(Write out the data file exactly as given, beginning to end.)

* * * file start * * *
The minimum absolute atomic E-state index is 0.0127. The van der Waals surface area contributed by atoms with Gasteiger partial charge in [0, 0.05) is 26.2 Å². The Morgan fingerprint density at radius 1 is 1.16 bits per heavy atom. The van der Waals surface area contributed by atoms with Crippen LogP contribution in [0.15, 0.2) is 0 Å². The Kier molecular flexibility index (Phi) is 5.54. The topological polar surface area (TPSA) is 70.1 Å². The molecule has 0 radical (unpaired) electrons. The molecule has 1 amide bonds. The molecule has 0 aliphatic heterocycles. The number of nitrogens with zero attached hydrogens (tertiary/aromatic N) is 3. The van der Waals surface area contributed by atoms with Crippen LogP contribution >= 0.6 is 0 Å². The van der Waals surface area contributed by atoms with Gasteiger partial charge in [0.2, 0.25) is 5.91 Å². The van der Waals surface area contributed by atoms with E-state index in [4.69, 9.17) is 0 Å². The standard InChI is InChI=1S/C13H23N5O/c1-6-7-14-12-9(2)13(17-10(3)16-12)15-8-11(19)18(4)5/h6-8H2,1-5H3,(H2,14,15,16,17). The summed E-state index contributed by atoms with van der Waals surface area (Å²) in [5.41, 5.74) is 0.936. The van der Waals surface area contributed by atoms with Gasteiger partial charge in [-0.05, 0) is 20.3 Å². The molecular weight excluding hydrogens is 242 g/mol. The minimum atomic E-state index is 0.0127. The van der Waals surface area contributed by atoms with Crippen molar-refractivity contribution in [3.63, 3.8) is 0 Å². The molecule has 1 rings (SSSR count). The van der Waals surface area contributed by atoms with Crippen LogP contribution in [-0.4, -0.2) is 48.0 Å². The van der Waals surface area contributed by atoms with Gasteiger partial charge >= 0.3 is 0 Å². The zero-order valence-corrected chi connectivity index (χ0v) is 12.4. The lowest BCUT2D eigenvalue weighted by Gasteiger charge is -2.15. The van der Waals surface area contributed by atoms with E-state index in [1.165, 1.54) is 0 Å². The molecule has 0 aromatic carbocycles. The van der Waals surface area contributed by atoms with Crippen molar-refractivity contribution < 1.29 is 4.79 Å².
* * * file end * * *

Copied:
The minimum absolute atomic E-state index is 0.0127. The van der Waals surface area contributed by atoms with Gasteiger partial charge in [0, 0.05) is 26.2 Å². The Morgan fingerprint density at radius 1 is 1.16 bits per heavy atom. The van der Waals surface area contributed by atoms with Crippen LogP contribution in [0.15, 0.2) is 0 Å². The Kier molecular flexibility index (Phi) is 5.54. The topological polar surface area (TPSA) is 70.1 Å². The molecule has 0 radical (unpaired) electrons. The molecule has 1 amide bonds. The molecule has 0 aliphatic heterocycles. The number of nitrogens with zero attached hydrogens (tertiary/aromatic N) is 3. The van der Waals surface area contributed by atoms with Crippen LogP contribution >= 0.6 is 0 Å². The van der Waals surface area contributed by atoms with Gasteiger partial charge in [0.2, 0.25) is 5.91 Å². The van der Waals surface area contributed by atoms with E-state index in [4.69, 9.17) is 0 Å². The standard InChI is InChI=1S/C13H23N5O/c1-6-7-14-12-9(2)13(17-10(3)16-12)15-8-11(19)18(4)5/h6-8H2,1-5H3,(H2,14,15,16,17). The summed E-state index contributed by atoms with van der Waals surface area (Å²) in [5.41, 5.74) is 0.936. The van der Waals surface area contributed by atoms with Gasteiger partial charge in [-0.05, 0) is 20.3 Å². The molecular weight excluding hydrogens is 242 g/mol. The minimum atomic E-state index is 0.0127. The van der Waals surface area contributed by atoms with Crippen molar-refractivity contribution in [3.63, 3.8) is 0 Å². The molecule has 1 rings (SSSR count). The van der Waals surface area contributed by atoms with Crippen LogP contribution in [-0.4, -0.2) is 48.0 Å². The van der Waals surface area contributed by atoms with Gasteiger partial charge >= 0.3 is 0 Å². The zero-order valence-corrected chi connectivity index (χ0v) is 12.4. The lowest BCUT2D eigenvalue weighted by Gasteiger charge is -2.15. The van der Waals surface area contributed by atoms with E-state index in [1.165, 1.54) is 0 Å². The molecule has 0 aromatic carbocycles. The van der Waals surface area contributed by atoms with Crippen molar-refractivity contribution < 1.29 is 4.79 Å².